A new Mazda documentary, ‘The Shape of Time’, is now available to view on YouTube throughout Europe. Commissioned by Mazda Italia and produced by Lungta Film, the 13 minute documentary tells the story of the futuristic MX-81, Mazda’s first concept car, 40 years after its unveiling at the 1981 Tokyo Motor Show.
A small, wedge-shaped coupe designed by Marc Dechamps for Turin-based coachbuilder Bertone, the MX-81 was the first Mazda to be badge MX (Mazda eXperimental) – an acronym intended for the brand’s most challenging cars, creating new values without being bound by convention, whatever the vehicle type.
Most prototypes are destroyed once exhibited, but in 2019 Nobuhiro Yamamoto – rotary engine developer and MX-5 program manager for over 40 years – discovered the MX-81 in a warehouse at Mazda’s Hiroshima headquarters.
The concept car was shipped to Mazda Italia, where it has been painstakingly restored at SuperStile in Turin under the coordination of Flavio Gallizio. Fittingly, the completion of the restoration was celebrated by a reenactment of the famous photo shoot of the same MX-81 in front of the Milan Cathedral about 40 years ago.
The restoration was accompanied by the new documentary, which examines the background of the MX-81 and its place in the growing relationship between Italian design flair and Japanese engineering craftsmanship; a collaboration which began, almost by chance, some 20 years before the birth of Mazda’s first concept car…
Italian Design Meets Japanese Technology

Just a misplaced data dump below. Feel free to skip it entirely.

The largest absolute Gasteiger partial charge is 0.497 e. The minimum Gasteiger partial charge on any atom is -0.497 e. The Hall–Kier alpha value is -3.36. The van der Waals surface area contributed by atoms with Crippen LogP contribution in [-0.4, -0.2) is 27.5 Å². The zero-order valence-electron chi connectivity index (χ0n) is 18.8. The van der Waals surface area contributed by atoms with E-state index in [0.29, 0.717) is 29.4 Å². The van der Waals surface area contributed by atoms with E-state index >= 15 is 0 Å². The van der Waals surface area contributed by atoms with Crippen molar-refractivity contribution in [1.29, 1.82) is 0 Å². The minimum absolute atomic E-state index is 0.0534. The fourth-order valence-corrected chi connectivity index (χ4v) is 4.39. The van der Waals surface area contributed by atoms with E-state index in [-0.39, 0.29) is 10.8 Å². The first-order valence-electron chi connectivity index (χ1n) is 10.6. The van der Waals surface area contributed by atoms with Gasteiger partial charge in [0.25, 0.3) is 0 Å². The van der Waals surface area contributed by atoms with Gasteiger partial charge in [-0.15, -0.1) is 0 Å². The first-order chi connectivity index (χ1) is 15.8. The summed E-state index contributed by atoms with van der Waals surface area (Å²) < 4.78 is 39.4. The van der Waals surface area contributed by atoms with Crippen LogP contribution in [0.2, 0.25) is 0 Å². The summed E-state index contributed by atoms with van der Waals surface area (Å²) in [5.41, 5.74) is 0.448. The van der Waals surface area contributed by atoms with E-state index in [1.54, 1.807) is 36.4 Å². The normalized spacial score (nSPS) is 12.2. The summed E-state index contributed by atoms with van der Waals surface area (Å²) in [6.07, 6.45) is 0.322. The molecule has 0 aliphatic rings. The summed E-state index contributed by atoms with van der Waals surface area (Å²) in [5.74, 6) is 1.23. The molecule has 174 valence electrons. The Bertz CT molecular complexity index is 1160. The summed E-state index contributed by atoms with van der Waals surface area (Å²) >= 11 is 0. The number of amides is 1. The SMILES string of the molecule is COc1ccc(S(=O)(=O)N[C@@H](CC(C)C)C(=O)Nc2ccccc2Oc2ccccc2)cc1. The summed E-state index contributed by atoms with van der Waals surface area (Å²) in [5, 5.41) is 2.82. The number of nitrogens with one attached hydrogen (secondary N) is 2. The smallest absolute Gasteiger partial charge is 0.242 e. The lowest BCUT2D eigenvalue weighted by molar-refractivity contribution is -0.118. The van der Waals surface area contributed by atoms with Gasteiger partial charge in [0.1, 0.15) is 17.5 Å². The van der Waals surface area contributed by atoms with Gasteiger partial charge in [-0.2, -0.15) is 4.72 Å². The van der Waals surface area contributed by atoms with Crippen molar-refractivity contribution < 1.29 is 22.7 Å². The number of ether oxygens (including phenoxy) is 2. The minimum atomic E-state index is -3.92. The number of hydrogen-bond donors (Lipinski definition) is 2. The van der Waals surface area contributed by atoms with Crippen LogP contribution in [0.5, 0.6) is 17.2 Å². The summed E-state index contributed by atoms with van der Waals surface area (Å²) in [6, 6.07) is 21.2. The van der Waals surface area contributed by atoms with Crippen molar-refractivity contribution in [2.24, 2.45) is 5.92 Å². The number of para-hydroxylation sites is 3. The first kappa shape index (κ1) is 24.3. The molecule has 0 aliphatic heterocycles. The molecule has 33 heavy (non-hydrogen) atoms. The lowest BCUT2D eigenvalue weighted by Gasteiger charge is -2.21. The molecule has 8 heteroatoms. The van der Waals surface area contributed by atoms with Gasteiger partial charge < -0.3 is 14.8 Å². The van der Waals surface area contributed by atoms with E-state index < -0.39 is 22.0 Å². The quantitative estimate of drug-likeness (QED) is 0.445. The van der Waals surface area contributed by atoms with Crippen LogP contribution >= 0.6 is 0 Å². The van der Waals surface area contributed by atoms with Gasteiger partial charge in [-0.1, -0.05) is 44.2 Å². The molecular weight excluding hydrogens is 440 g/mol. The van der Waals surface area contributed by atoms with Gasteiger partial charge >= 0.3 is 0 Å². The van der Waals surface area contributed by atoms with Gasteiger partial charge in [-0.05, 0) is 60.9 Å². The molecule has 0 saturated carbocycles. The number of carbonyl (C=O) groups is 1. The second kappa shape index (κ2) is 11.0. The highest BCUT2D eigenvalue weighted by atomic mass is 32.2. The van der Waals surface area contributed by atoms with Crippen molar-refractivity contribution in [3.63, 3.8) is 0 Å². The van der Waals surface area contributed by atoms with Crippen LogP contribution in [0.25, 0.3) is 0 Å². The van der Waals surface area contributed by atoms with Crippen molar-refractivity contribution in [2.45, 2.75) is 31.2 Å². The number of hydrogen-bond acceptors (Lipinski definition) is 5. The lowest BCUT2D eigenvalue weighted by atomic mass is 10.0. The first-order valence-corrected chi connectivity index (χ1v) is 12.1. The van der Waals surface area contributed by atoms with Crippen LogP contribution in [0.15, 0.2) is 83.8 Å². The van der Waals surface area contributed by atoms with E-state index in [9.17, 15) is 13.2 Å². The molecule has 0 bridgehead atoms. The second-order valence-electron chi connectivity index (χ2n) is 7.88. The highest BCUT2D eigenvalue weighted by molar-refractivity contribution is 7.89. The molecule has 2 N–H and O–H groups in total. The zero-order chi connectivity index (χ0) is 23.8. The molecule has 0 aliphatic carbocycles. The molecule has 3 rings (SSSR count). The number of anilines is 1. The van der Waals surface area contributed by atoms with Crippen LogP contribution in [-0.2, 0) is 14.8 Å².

In 1960 Hideyuki Miyakawa, a young automotive writer, travelled to Italy and met Giorgetto Giugiaro – who was already head of design at Bertone – at the Turin Motor Show.
He also met his future wife, Marisa Bassano, a Japanese-Italian interpreter with a passion for cars. During Marisa’s study trip in Hiroshima, Miyakawa met Mazda Chairman Tsuneji Matsuda there in 1961, and the two discussed the importance of design in the Japanese car industry.
Back in Turin, Hideyuki and Marisa began working as intermediaries between the legendary Italian design studios of Bertone, Ghia and Pinifarina and the Japanese car manufacturers.
Collaboration between Mazda and Bertone created both the Giugiaro-designed Mazda Familia and Luce in the 1960s, and continued even after Giugiaro went to work for Ghia, hence the creation of the MX-81 in 1981.
The MX Badge – Forty Years Young
The MX badge has since been used more than a dozen times for a wide variety of Mazda series, concept and racing cars. When, in 2010, Ikuo Maeda, head of design at Mazda (and son of designer Matasaburo Maeda, who had worked with the Italians in the Luce model era), took charge of the project to rethink and standardise the brand’s design, the company’s previous collaborations with Giugiaro and Bertone were at the forefront of his mind.
Hence, today, it is only fitting that the MX-30¹, the company’s first mass-produced electric vehicle, should recognise the strength of the 60 year old ties between Mazda and Italian design by wearing the iconic MX acronym.